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Opinion: Skills search must be balanced by attracting talent

Australia has the some of the best technology talent in the world – so why are we still searching for skills?

The turbulent global economy has fundamentally changed the CIO’s role. A technology evangelist, innovator, operational expert and stakeholder manager are all part of the new CIO’s brief.

The drive for innovation to differentiate your proposition has never been so critical as competition for skills grows fiercer. According to the 2012 Harvey Nash CIO Survey, 39 per cent of Australian CIOs believe there is a technology skills shortage (compared to a global average of 48 per cent), which prevents their organisation from keeping up with the pace of change.

In reality, Australia has some of the best technology talent in the world. But recruiting talent is not the same as recruiting for skills. Some of the brightest and best talent in the world won’t find roles in a CIO’s department because they don’t have the exact ‘skills’ required – whether in experience, technologies, exposure or cultural differences.

Look to the burgeoning start-up space as an example of the talent we have to offer. Some of the brightest and best in Australia are creating new propositions because they’re not on the CIO’s radar.

If you can create a technology department, or better yet, an organisation which can attract and upskill talent, attrition levels will be minimised and your department will satisfy its own appetite for innovation. This will enable you to keep up with the pace of change and increase market share.

How can you get ahead and start attracting and maintaining the best talent? Here are some ideas:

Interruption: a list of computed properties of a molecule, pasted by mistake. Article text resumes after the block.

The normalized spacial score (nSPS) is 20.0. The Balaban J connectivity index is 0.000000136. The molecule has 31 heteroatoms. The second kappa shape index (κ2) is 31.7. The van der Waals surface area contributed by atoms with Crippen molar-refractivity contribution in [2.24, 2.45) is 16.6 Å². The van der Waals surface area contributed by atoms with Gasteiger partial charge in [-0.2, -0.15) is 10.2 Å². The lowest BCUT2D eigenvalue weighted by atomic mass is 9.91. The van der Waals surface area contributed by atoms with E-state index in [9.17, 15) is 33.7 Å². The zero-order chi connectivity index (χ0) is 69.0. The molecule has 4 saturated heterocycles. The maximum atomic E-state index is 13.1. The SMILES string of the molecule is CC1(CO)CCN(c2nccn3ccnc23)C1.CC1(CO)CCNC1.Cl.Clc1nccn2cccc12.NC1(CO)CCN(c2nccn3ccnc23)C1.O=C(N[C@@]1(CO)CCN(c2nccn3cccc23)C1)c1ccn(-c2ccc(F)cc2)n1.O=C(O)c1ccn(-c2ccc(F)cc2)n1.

• Ensure you can articulate exactly who you are and what makes your department and organisation unique. Potential employees need to feel inspired and excited about joining your business.

  • Identify what your brand is as an employer and ensure it truly represents your working environment. If it needs improving, tackle it head on and take advice from your current employees.

  • Spread the word at events, networking and encouraging every person you meet to advocate your organisation to their connections.

  • Broaden your recruitment process because talent is everywhere and recruiting is a full time job. Consider making a recruiter you trust a true partner in finding you staff and start working more closely with HR to ensure a cohesive approach.

  • Start basing your interviews on personality, attitude and potential rather than a forensic examination of skills. You can teach skills but you can’t teach enthusiasm.

  • Be open to new ideas. If the talent in your organisation have fantastic ideas, they need to be able to voice and give shape to them. Regular face time with employees ensures you don’t miss the next big thing.

Bridget Gray is managing director at recruitment firm Harvey Nash Australia.

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